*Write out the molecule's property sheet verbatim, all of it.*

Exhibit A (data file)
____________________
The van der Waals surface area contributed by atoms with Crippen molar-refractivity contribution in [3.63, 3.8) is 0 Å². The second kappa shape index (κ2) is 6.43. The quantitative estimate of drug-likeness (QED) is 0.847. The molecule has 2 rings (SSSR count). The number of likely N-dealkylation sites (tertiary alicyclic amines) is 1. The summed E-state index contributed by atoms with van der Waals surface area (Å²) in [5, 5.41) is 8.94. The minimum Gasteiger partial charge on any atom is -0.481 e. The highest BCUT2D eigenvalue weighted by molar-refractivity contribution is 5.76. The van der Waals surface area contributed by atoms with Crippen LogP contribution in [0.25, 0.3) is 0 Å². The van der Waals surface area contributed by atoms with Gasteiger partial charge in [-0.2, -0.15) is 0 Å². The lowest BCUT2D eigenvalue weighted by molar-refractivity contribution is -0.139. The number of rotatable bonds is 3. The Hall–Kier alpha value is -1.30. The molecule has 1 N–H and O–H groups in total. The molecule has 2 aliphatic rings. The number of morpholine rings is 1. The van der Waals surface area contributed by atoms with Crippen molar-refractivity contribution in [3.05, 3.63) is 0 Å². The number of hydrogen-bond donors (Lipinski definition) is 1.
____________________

The van der Waals surface area contributed by atoms with Crippen molar-refractivity contribution in [3.63, 3.8) is 0 Å². The second kappa shape index (κ2) is 6.43. The quantitative estimate of drug-likeness (QED) is 0.847. The molecule has 2 rings (SSSR count). The number of likely N-dealkylation sites (tertiary alicyclic amines) is 1. The summed E-state index contributed by atoms with van der Waals surface area (Å²) in [5, 5.41) is 8.94. The minimum Gasteiger partial charge on any atom is -0.481 e. The highest BCUT2D eigenvalue weighted by molar-refractivity contribution is 5.76. The van der Waals surface area contributed by atoms with Crippen LogP contribution in [0.25, 0.3) is 0 Å². The van der Waals surface area contributed by atoms with Gasteiger partial charge in [-0.2, -0.15) is 0 Å². The lowest BCUT2D eigenvalue weighted by molar-refractivity contribution is -0.139. The number of rotatable bonds is 3. The Hall–Kier alpha value is -1.30. The molecule has 1 N–H and O–H groups in total. The molecule has 2 aliphatic rings. The number of morpholine rings is 1. The van der Waals surface area contributed by atoms with Crippen molar-refractivity contribution in [3.05, 3.63) is 0 Å². The number of hydrogen-bond donors (Lipinski definition) is 1.